Lisa Klein: [Laughs] Seriously. So most people, when they think of physical therapy, when they hear those words, they think of exercises, ultrasound modalities, heat-cold packs, e-stim [electrical stimulation], which is all great stuff. But my interest was always more in doing hands-on care. I’m not sure why. I mean, people kind of gravitate towards different modes of treatment. So from the beginning of my career, I was always really interested in hands-on. So I had taken some massage training, I’d mess around with classmates during labs and I’m like, oh, you know, the hands-on stuff really is kind of effective. So it really piqued my interest. So throughout the course of my career, I started to take manual therapy classes in terms of trying to figure out, okay, what does this do, and is it something I could specialize in? My first several classes were with the Upledger Institute in Florida. John Upledger was a really brilliant osteopath, and he popularized craniosacral therapy. He also did a lot of myofascial release and he was kind of like the Grand Buba of manual therapy for a long time, in terms of taking it into more of a craniosacral direction. We can talk about it, as well. But I started going to the classes and it was so different from what I learned in PT school. But I was really intrigued by what the hands could do. And I think one of the things that, it’s on my homepage of my website, it’s like the whole concept of putting your hands on someone and helping them to feel better is kind of basic. You know, it’s been around for thousands of years, like before we had any type of medical care, we always had our hands. And I feel like in a lot of ways, to go back to some of those ways of healing that actually are really effective is kind of a good idea.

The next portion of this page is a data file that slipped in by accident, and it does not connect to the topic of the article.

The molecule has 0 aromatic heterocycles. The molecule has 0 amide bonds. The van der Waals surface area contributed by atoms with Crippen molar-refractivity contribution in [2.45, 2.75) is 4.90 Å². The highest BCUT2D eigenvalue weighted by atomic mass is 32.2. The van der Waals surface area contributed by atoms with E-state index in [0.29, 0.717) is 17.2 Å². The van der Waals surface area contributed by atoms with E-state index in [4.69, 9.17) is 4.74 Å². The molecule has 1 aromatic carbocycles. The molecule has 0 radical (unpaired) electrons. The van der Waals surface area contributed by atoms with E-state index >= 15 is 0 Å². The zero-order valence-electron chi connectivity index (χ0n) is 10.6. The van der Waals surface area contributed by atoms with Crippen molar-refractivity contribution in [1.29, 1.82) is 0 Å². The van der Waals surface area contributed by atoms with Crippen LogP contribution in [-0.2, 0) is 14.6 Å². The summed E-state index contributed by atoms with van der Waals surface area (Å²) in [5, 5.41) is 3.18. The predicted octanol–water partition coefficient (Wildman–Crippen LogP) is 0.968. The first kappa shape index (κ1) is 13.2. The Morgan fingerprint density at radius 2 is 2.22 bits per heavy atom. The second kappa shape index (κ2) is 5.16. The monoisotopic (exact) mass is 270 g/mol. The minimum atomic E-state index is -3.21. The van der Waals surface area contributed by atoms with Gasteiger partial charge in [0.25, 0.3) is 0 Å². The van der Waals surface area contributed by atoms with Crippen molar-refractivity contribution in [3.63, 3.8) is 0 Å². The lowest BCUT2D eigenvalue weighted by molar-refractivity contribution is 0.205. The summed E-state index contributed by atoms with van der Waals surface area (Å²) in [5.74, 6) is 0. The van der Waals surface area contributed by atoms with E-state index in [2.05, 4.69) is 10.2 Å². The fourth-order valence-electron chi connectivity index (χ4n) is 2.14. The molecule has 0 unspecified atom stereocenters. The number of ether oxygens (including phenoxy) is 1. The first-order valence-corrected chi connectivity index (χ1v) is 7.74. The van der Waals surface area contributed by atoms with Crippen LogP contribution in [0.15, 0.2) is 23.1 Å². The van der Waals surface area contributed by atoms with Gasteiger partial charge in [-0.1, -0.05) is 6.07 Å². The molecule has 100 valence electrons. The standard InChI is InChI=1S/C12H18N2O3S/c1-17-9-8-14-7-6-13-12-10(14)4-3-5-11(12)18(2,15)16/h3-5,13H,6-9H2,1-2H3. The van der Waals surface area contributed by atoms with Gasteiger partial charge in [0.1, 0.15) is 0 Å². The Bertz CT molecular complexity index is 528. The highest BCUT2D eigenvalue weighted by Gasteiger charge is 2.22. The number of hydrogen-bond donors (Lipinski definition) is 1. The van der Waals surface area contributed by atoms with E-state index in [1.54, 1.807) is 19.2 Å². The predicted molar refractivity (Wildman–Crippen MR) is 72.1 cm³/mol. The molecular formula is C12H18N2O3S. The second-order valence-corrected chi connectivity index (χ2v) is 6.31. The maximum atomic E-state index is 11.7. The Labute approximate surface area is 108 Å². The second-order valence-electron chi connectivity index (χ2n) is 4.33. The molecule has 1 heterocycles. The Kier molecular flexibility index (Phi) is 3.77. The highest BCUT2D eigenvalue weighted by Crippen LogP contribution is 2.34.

Rebekah Kelley: It’s a very good idea. Yes, yes.